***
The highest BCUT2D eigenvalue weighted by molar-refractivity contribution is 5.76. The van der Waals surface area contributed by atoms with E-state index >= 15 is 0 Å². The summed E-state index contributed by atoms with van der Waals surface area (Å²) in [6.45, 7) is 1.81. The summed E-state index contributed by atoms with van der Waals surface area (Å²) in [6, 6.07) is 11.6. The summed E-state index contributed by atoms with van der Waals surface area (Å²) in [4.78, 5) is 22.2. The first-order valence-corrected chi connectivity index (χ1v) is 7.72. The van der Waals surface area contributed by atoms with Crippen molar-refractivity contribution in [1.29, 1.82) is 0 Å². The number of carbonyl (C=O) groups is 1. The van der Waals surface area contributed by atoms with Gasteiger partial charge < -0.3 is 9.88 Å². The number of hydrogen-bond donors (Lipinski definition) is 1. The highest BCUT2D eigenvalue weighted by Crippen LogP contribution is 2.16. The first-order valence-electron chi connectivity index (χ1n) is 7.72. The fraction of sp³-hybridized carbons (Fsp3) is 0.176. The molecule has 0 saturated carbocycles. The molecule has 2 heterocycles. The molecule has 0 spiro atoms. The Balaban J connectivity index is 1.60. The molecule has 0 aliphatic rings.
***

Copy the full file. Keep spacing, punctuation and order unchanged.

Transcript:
The highest BCUT2D eigenvalue weighted by molar-refractivity contribution is 5.76. The van der Waals surface area contributed by atoms with E-state index >= 15 is 0 Å². The summed E-state index contributed by atoms with van der Waals surface area (Å²) in [6.45, 7) is 1.81. The summed E-state index contributed by atoms with van der Waals surface area (Å²) in [6, 6.07) is 11.6. The summed E-state index contributed by atoms with van der Waals surface area (Å²) in [4.78, 5) is 22.2. The first-order valence-corrected chi connectivity index (χ1v) is 7.72. The van der Waals surface area contributed by atoms with Crippen molar-refractivity contribution in [1.29, 1.82) is 0 Å². The number of carbonyl (C=O) groups is 1. The van der Waals surface area contributed by atoms with Gasteiger partial charge < -0.3 is 9.88 Å². The number of hydrogen-bond donors (Lipinski definition) is 1. The highest BCUT2D eigenvalue weighted by Crippen LogP contribution is 2.16. The first-order valence-electron chi connectivity index (χ1n) is 7.72. The fraction of sp³-hybridized carbons (Fsp3) is 0.176. The molecule has 0 saturated carbocycles. The molecule has 2 heterocycles. The molecule has 0 spiro atoms. The Balaban J connectivity index is 1.60. The molecule has 0 aliphatic rings.